Ciarán Murphy: Exiles take centre stage as season finally gets up and running
An unlikely double for New York and London far from an impossibility this weekend
London line up for the All-Ireland qualifier against Carlow last year. “Often those playing in London or New York are young fellas who were anxious to get away from the stifling cheek-by-jowl existence of small-town Ireland.” Photograph: Gerry McManus/Inpho
It is ‘International Week’ in the GAA this week, with London hosting Sligo and Leitrim travelling to New York in the first two of three Connacht championship quarter-finals. And there are a couple of reasons why this combination of fixtures on Sunday is garnering a little more attention than usual this year.
First of all – at long last, some games! We have been starved of action this April. Last year’s hurling league final was played on April 23rd, so we might have been forgiven for being a little blasé about the build-up to the Sligo/New York game which followed just 14 days later.
But it’s been a long four weeks since Kilkenny beat Tipperary in Nowlan Park in the league final, for those of us yearning for some action on the inter-county scene.
I’ve played two championship games this month, and as a club player that has been fine – when you’re playing in Dublin’s Division 5, thankfully every month is club month (lions may not concern themselves with the actions of sheep, but actually most of the time us sheep aren’t too bothered about the actions of lions, either).
For the floating fan however, May couldn’t come around quickly enough. If these two games are a gateway drug to the real stuff starting the following week, then there are quite a few people happy to get their kicks wherever they can this weekend.
There is also the not entirely ludicrous possible scenario this weekend where both London and New York are victorious. London have perhaps been stronger in recent years than they are this year, but Sligo only won two games in Division Three.
True, Sligo have some confidence coming into this, after they won their battle for survival against Derry in the last round of the league in Markievicz Park, 3-11 to 2-12. Their manager last year, Niall Carew, seemed a little put out that New York fancied their chances against them, saying in the aftermath of his team’s eight-point win in the Bronx that their hosts had disrespected them in the run-up with their bullishness (he must have never met a New Yorker before).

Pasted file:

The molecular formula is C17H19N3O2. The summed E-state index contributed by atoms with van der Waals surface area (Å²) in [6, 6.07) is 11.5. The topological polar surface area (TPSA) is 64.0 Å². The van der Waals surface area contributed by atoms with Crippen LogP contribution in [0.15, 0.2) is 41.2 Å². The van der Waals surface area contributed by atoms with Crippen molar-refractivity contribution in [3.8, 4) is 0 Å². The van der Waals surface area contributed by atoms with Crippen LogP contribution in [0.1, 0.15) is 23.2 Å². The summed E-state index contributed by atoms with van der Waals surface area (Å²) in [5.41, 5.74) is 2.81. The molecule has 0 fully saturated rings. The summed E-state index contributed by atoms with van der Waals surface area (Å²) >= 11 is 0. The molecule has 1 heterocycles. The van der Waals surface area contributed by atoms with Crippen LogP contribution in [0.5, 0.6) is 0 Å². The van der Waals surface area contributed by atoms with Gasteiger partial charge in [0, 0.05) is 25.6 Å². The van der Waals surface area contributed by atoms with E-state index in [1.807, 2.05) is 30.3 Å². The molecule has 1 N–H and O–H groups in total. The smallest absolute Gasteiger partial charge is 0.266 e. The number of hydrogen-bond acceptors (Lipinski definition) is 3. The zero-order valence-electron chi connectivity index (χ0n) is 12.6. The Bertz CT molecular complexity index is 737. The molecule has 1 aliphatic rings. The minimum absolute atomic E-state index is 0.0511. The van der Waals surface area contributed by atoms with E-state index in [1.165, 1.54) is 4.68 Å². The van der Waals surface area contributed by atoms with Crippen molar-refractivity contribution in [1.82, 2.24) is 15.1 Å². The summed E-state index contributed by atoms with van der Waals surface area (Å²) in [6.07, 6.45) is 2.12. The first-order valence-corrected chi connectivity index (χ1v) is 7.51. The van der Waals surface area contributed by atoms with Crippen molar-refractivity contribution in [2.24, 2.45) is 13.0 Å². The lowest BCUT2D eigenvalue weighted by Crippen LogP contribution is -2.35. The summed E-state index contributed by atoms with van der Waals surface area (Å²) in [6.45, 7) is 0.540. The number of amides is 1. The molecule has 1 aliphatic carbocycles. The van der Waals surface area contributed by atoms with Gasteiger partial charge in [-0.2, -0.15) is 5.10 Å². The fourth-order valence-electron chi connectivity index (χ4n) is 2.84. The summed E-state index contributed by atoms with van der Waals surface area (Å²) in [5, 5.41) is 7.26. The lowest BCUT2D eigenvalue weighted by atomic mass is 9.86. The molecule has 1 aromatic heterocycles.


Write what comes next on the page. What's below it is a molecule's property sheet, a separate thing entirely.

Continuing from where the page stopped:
But a glance at London’s results in Division Four suggests London shouldn’t be too downbeat in their self-assessment either.
They only lost to Laois by two points and were within a couple of points of Antrim and Carlow too, and they were the three best teams in the division by a distance. Even taking into account all those games were in Ruislip, would Sligo fancy themselves to beat those three teams? I’m not entirely sure.
The likelihood remains that Leitrim and Sligo will emerge victorious, but an unlikely double for the two international teams would be an extraordinary development. You’d have to hope that it would be a spur for further development in both cities, and not spark a reaction similar to a winning streak for UCC or NUIG in their respective county championships.
Whenever that used to happen, it quickly became clear that universities in county championships were always more than welcome . . . until they started winning. That was usually when the cead míle fáilte’s started to run out.
Regardless of how they get on this weekend though, the presence of the GAA in cities like London and New York is something to cherish. Having spoken to many people who have played the games while abroad, a picture often emerges rather different to the one of the popular imagination, where it’s a link to the old country for homesick young people.
Often times the people playing in places like London or New York are young fellas who were anxious to get away from the stifling cheek-by-jowl existence of small-town Ireland, which is perhaps for better or worse best exemplified by the GAA.
Missing training, or prioritising work or your social life, was seen not as a personal choice, but an affront to your fellow club members, not just your team-mates. The emotional blackmail that powers so many clubs can be a pretty powerful weapon.
But the chance to play the game in a new city means a chance to make a decision for yourself whether you want to play. And if you don’t want to play then that’s your decision too. It’s not always as easy as that at home.
Playing hurling or Gaelic football in a foreign country gives you a chance to enjoy the game for the sheer sporting thrill of it all, away from the well-meaning tyranny of the “One Life, One Club” ethos.
Regardless of the results this weekend, and regardless of whether London and New York continue in the Connacht championship, that’s something worth holding onto.